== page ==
He gagged a few more times for show, and then he opened his eyes and affected confusion. “I'm dead?” he said. “That chicken soup wasn't good for my soul at all—and it wasn't good for Mrs. Norbert or poor little Hannah.” He turned and pointed dramatically at the housekeeper, whose wide eyes and pale face did everything but sign her confession. “Hannah dying was an accident,” he said softly. “Wasn't it, Mrs. Prolip? She came into the kitchen, looking for a snack, and got a bowl of the soup you'd made when you were upstairs with Mrs. Norbert. She was hungry, and ate a lot faster than the old woman, and when you came back down you didn't see her bowl in the sink. You'd been poisoning Mrs. Norbert for days, but Hannah was much smaller than her grandmother, so the poison took effect much more quickly. You probably upped the last batch to a higher dose, too, since she'd found out about her husband cheating on her... with you.”

The housekeeper suddenly burst into tears, holding her hands over her face while Juliet and Lassiter moved to stand on either side of her. “I never meant to hurt that little girl,” she sobbed. “She had nothing to do with it. I'm so sorry.”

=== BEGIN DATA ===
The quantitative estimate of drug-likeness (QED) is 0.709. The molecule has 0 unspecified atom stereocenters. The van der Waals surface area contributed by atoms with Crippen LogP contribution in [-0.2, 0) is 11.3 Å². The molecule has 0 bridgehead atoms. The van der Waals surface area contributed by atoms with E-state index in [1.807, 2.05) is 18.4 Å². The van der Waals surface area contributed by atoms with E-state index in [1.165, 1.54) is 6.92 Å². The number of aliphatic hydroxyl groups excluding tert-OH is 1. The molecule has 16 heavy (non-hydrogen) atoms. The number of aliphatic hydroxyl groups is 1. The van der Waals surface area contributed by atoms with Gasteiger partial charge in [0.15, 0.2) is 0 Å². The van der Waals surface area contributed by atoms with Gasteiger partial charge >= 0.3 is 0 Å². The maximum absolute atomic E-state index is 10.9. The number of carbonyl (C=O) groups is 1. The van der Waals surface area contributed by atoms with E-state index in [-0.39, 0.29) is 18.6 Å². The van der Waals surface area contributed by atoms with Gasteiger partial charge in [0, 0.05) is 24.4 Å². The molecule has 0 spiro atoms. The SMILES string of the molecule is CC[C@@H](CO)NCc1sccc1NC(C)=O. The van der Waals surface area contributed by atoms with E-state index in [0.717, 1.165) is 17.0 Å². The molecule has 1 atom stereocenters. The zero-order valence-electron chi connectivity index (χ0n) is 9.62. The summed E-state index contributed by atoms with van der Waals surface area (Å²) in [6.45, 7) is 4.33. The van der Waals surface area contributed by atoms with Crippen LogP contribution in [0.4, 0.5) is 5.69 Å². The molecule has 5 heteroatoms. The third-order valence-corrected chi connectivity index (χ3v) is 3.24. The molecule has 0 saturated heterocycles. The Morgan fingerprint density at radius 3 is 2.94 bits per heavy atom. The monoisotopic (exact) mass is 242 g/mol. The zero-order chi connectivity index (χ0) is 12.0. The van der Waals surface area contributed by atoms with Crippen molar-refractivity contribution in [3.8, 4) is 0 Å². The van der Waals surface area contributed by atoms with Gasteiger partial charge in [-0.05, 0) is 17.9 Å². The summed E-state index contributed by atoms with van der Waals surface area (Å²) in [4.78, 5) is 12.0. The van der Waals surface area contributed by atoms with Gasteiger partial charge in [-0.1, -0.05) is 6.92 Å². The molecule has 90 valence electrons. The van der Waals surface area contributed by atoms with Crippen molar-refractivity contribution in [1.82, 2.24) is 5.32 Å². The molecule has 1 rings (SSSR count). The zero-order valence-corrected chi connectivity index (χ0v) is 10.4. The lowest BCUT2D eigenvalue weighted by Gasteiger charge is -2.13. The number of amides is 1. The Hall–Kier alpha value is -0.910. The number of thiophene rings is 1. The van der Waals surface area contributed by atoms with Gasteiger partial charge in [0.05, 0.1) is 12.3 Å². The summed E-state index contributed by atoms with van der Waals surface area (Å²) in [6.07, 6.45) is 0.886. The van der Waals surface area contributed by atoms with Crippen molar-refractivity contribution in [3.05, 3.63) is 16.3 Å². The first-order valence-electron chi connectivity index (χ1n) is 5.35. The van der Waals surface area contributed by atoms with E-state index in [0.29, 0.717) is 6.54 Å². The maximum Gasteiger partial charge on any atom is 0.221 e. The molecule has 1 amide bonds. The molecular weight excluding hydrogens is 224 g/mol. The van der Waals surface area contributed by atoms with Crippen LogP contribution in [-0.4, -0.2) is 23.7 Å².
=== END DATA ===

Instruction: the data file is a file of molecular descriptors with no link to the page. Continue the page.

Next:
“But you had no compunctions about killing your lover's wife, a woman suffering a long illness?” Lassiter jumped in, looking disgusted. He nodded at Juliet, who pulled her cuffs out and clicked them around Kathy Prolip's wrists while reciting the Miranda to her quietly. Lassiter turned to follow her as she led the still-weeping housekeeper out of the big kitchen and toward the door, but he glanced back at Shawn and frowned. Shawn gave him a grin, pleased that he had another solve under his belt and that they'd gotten the murderer, but Lassie just rolled his eyes as he exited.

“Excellent work, Mr. Spencer,” Chief Vick said.

Shawn put his solemn expression back on. “I'm just glad we were able to secure justice for that poor woman and her granddaughter. It was the little girl that told me her soup tasted funny.”

“Right.” Vick sighed. “Come on down to the station—we'll have Detective Lassiter take your statement when he's through supervising Detective O'Hara's wrap up of the case. Your check should be ready in a couple of days.”

Sweet—in a couple of days, Gus would be back from his boring work thing in Phoenix, and Shawn could surprise him with a receipt for the Psych office's paid rent for that month. Or a carnival-rated cotton candy machine and the entire box set of Monty Python's Flying Circus, that would likely be equally as surprising. Shawn decided he'd figure that out in the moment, to see which way the wind led his heart. He was wonderfully whimsical like that.